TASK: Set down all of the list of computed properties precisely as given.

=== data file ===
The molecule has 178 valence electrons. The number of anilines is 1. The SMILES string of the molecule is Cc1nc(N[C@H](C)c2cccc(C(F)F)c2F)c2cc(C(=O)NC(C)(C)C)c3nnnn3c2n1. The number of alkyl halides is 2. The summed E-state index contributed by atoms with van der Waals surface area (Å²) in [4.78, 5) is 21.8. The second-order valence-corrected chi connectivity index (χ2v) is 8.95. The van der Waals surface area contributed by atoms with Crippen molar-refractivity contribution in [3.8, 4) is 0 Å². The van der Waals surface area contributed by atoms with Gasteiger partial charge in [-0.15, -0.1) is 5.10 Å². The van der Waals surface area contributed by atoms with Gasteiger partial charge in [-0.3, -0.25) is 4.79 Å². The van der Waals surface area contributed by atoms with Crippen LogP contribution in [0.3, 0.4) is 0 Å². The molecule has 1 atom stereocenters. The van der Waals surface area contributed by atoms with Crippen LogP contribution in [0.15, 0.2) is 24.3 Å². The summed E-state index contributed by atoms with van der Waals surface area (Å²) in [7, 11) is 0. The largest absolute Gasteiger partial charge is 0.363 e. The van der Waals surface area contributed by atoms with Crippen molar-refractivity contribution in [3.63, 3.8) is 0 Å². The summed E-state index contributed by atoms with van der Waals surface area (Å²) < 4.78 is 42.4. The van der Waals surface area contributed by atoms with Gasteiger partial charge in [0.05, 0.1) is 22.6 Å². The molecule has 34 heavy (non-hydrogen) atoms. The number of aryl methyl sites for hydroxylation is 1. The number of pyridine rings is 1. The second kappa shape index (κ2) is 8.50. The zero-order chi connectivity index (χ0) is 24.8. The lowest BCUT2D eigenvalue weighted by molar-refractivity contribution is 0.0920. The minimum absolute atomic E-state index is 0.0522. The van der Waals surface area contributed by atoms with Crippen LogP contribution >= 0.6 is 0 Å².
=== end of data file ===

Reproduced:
The molecule has 178 valence electrons. The number of anilines is 1. The SMILES string of the molecule is Cc1nc(N[C@H](C)c2cccc(C(F)F)c2F)c2cc(C(=O)NC(C)(C)C)c3nnnn3c2n1. The number of alkyl halides is 2. The summed E-state index contributed by atoms with van der Waals surface area (Å²) in [4.78, 5) is 21.8. The second-order valence-corrected chi connectivity index (χ2v) is 8.95. The van der Waals surface area contributed by atoms with Crippen molar-refractivity contribution in [3.8, 4) is 0 Å². The van der Waals surface area contributed by atoms with Gasteiger partial charge in [-0.15, -0.1) is 5.10 Å². The van der Waals surface area contributed by atoms with Gasteiger partial charge in [-0.3, -0.25) is 4.79 Å². The van der Waals surface area contributed by atoms with Crippen LogP contribution in [0.3, 0.4) is 0 Å². The molecule has 1 atom stereocenters. The van der Waals surface area contributed by atoms with Crippen LogP contribution in [0.15, 0.2) is 24.3 Å². The summed E-state index contributed by atoms with van der Waals surface area (Å²) in [7, 11) is 0. The largest absolute Gasteiger partial charge is 0.363 e. The van der Waals surface area contributed by atoms with Crippen molar-refractivity contribution in [3.63, 3.8) is 0 Å². The summed E-state index contributed by atoms with van der Waals surface area (Å²) < 4.78 is 42.4. The van der Waals surface area contributed by atoms with Gasteiger partial charge in [0.05, 0.1) is 22.6 Å². The molecule has 34 heavy (non-hydrogen) atoms. The number of aryl methyl sites for hydroxylation is 1. The number of pyridine rings is 1. The second kappa shape index (κ2) is 8.50. The zero-order chi connectivity index (χ0) is 24.8. The lowest BCUT2D eigenvalue weighted by molar-refractivity contribution is 0.0920. The minimum absolute atomic E-state index is 0.0522. The van der Waals surface area contributed by atoms with Crippen LogP contribution >= 0.6 is 0 Å².